Editions:  Austria · Denmark · France · Germany · Italy · Norway · Spain · Sweden · Switzerland

CEO of French hi-tech group considers tax exile

Share this article

CEO of French hi-tech group considers tax exile
File photo
17:40 CET+01:00
Bernard Charles, chief executive of the French hi-tech group Dassault Systemes, revealed on Monday that he is considering leaving his native France for tax reasons.

In an interview published in centre-left daily Le Monde, Charles said that although he was considering "in all its aspects" whether or not to go into tax exile, no decision had yet been taken.

"My concern is the heavy taxing on capital, stock options and free shares",  he was quoted as saying.

The comments come as several of Charles' compatriots, such as actor Gerard Depardieu, have left or are threatening to leave France owing to a proposed 75-percent tax rate on earnings of more than €1 million.

Charles said that several Dassault Systemes directors had already left the country, but emphasized that the proposed tax rate would not be the deciding factor in his case.

The business executive explained that he had been forced to sell Dassault Systemes shares in December to pay taxes stemming from other shareholdings, and said: "That illustrates well the weight of fiscal charges, which will increase further."

He said that if the situation reached the point where he could not distribute "plots of land," or packages of shares in the company as compensation, "then I'll leave."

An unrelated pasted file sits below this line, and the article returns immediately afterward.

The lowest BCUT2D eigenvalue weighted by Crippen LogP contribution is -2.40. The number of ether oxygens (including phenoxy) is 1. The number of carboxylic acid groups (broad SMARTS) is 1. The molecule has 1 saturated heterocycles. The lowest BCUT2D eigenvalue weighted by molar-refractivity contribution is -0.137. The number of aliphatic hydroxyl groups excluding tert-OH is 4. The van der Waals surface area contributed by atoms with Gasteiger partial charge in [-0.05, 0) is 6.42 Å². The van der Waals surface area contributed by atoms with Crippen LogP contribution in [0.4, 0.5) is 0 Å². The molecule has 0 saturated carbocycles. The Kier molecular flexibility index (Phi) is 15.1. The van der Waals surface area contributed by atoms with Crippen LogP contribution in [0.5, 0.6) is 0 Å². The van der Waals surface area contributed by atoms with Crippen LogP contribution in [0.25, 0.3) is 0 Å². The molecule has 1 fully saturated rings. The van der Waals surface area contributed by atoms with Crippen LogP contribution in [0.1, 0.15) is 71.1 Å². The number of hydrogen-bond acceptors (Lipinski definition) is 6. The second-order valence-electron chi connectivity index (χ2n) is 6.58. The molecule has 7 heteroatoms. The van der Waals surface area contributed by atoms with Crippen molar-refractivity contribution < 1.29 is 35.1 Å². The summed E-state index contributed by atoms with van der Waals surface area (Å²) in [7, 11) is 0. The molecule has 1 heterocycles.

Charles warned that government officials were not aware of the consequences their decisions could have on hi-tech French companies that compete for talent with foreign competitors.

"You must realise that in Munich, Germany is boosting start-ups, not to mention the United States or (South) Korea," he said.

In 2012, Dassault Systemes recorded a net profit of €334.8 million on sales of €2.02 billion. It employs more than 10,000 staff.

Get notified about breaking news on The Local

Share this article

Become a Member or sign-in to leave a comment.
Advertisement

From our sponsors

Change the world with a master's degree from Sweden's Linköping University

Master's students at world-leading Linköping University (LiU) aren't there simply to study. They solve real-world problems alongside experts in fields that can create a better tomorrow. Do you have what it takes to join them?

Advertisement